Oily Bits: Engine layouts and types

You've probably heard a particularly interesting or powerful-sounding car pass by. Regardless of manufacturer, one of the key factors that help generate that particular noise is the number of cylinders in the car's engine.

Single-cylinder engines are the simplest form of engine. They have just one piston and tend to be mounted either horizontally or vertically. You'll typically find single-cylinder engines in lawn mowers, scooters, and bikes because of their size and simplicity.

The most common engine is the "straight" engine. These tend to have four or six cylinders. Most cars come with a straight-four engine because they are relatively compact and offer a good potential mix of refinement, power, and economy. In some cases you may find straight engines referred to as "slant" engines, if the cylinders are mounted at an angle instead of vertically.

In an effort to make engines smoother and more powerful, more cylinders were added. It wasn't uncommon to find straight-eight engines in expensive cars from the '20s, '30s, and '40s. The major downside of big straight engines was their size, as they were typically very long.

To solve the issue of excess length, while maintaining a higher number of cylinders, the "Vee" engine was developed. Most commonly found in six, eight, 10, and 12-cylinder configuration, Vee engines have two separate sets of cylinders that are mounted in a V shape.

Some manufacturers, such as Porsche, employ "flat" engines in their cars. As you've probably guessed, this design of engine has multiple pistons that are mounted horizontally. Typically there is one set, or bank, of pistons on each side of the crankshaft. Occasionally referred to as "boxer" engines, they can be mounted low in a car which improves handling.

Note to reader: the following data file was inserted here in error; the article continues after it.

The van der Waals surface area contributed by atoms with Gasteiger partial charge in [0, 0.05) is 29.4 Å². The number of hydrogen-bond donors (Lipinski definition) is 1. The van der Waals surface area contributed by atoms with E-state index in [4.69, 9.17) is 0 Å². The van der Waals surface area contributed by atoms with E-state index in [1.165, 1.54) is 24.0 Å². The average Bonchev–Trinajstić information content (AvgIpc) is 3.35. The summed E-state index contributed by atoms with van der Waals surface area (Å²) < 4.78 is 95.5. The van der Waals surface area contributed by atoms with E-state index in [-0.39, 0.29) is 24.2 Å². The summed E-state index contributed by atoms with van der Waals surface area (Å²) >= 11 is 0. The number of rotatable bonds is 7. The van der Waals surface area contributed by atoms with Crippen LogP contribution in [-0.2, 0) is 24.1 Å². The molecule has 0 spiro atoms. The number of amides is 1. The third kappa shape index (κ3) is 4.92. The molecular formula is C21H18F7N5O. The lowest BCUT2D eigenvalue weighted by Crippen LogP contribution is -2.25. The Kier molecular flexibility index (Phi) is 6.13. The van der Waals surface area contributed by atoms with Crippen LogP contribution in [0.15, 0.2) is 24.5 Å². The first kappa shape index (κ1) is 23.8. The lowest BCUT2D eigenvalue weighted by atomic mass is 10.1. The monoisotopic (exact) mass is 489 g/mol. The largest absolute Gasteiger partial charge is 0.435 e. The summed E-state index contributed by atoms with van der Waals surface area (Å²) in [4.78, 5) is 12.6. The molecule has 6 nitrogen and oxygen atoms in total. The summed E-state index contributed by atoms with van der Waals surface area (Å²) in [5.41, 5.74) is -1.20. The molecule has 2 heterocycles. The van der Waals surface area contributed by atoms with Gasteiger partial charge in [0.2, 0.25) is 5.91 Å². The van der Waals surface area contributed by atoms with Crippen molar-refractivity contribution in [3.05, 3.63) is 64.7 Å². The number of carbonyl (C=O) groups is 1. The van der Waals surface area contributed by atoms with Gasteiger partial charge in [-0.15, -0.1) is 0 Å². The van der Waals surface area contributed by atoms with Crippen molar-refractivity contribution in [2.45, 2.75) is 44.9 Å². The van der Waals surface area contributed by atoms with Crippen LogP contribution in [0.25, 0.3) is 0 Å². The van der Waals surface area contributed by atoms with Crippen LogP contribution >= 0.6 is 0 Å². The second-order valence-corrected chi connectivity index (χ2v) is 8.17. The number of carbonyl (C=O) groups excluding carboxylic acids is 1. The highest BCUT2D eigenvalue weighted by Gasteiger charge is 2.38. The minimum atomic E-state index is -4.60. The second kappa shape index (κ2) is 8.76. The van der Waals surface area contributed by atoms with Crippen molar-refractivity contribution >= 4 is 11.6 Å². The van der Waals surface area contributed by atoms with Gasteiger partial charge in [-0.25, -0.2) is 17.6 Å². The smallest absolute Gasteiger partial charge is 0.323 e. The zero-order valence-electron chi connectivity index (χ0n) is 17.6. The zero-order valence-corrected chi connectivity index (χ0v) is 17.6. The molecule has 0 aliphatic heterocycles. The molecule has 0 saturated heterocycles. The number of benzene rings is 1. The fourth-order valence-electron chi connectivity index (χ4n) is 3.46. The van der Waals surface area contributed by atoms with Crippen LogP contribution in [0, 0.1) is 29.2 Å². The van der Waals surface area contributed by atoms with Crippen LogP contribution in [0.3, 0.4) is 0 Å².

Lastly, some cars use what's known as a Wankel engine, which is sometimes referred to as a rotary. This differs from conventional engines as, instead of pistons moving up and down inside cylinders, it uses a rotor that spins inside a housing. Mazda is one manufacturer that has previously made extensive use of this type of engine.

Wankel engines are notable because they don't have many moving parts, they're compact, very smooth, and capable of high-speed operation without difficulty. The downside is that they're inefficient and there are issues with reliably sealing the tips of the rotor against the housing, leading to poor performance and eventual failure of the engine.

As a general rule of thumb, the more cylinders an engine has the smoother it will be and the higher its power output will be. Adding more cylinders typically increases the size, weight, and complexity of an engine, however, so there is a balance to be struck.

There are many other oddball engine layouts out there, but these are the most prevalent types, ones that you'll see in the vast majority of road cars around you.

How many cylinders does your car have and how are they arranged, or are you one of the brave types who owns a Wankel-engined car?

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About the author

    The Mechanic is the kind of chap who eat, sleeps and breathes engineering. Having studied it to a high level, he's now able to turn vintage muscle cars into fuel supping speed machines and make even the most humdrum of motors exciting. Over his lifetime he's forgotten more about engineering than you'll ever know (possibly), but is happy to share his knowledge with us all.

     

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